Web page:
Original Research - Special Collection: Impact of Reformed Theology

Spiritual intelligence can heal South Africa and Christianity has a major role to play

Elma Cornelius
In die Skriflig/In Luce Verbi | Vol 54, No 2 | a2546 | DOI: https://doi.org/10.4102/ids.v54i2.2546 | © 2020 Elma Cornelius | This work is licensed under CC Attribution 4.0
Submitted: 10 October 2019 | Published: 02 June 2020

About the author(s)

Elma Cornelius, Department of New Testament, Faculty of Theology, North-West University, Vanderbijlpark, South Africa


Share this article

Bookmark and Share

Abstract


In South Africa (SA), we live in a sick society with drugs, alcohol abuse, rape, murder, shootings, theft, hijackings, gambling, pornography and so many more evils. What is wrong in SA? The author of this article argues that our problems in SA are a result of God, religion and religious scriptures being marginalised in society – a growing absence of spiritual intelligence. A lack of spiritual intelligence contributes to people’s abuse of power. This power abuse can be prevented once human race has been made aware of a supernatural power. This awareness, known as spiritual intelligence, thus seems to be an answer to our country’s problems. The author shows how the idea of spiritual intelligence has emerged into a modern debate and how the importance of spiritual intelligence has become known and debated among academics, psychologists, educators and business people. This article suggests that Christianity should take part in this debate and play a role in developing spiritual intelligence, in making human race aware of the supernatural power of the Christian God, in providing moral behaviour that can benefit the world by bringing religion back to society to prevent power abuse and to heal an out-of-control world.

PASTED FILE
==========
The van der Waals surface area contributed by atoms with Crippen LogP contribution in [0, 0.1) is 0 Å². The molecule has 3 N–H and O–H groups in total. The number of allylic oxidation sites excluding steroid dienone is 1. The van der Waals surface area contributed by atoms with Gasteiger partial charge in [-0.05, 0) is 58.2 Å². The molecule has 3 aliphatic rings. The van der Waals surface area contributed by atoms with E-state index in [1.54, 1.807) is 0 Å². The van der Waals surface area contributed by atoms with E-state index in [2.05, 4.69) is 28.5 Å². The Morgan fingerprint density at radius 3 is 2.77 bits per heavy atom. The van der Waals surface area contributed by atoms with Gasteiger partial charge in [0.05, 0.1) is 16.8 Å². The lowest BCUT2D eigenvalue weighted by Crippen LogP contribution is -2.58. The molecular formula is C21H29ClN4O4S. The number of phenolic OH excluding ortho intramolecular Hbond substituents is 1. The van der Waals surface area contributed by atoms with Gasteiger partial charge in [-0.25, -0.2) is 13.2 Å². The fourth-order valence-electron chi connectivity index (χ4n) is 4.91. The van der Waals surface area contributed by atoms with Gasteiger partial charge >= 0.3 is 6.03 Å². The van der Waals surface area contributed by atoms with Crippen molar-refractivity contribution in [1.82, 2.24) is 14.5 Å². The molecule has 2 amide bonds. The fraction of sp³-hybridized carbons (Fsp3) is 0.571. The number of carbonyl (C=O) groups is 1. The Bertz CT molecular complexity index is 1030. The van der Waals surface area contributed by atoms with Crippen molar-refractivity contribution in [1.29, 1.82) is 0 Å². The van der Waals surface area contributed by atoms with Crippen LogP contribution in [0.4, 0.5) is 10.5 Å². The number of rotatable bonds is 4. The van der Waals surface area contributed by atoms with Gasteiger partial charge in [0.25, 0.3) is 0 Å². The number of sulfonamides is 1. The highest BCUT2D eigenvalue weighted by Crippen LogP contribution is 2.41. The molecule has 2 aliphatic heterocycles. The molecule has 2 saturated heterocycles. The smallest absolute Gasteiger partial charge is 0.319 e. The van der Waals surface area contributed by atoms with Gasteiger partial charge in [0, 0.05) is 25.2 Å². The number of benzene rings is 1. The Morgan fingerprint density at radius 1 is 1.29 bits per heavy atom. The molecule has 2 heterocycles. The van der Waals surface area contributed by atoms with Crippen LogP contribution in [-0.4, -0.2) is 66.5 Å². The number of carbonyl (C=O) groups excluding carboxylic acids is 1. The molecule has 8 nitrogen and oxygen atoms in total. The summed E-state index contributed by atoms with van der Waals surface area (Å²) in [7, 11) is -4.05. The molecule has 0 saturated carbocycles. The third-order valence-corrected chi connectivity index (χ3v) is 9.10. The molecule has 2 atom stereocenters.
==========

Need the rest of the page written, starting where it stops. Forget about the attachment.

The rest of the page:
Keywords

Spiritual intelligence; South Africa; Power abuse; Power of God; Christianity; Spirituele intelligensie; Suid-Afrika; Magsmisbruik; Die mag van God; Christendom

Metrics

Total abstract views: 582
Total article views: 1097


Crossref Citations

No related citations found.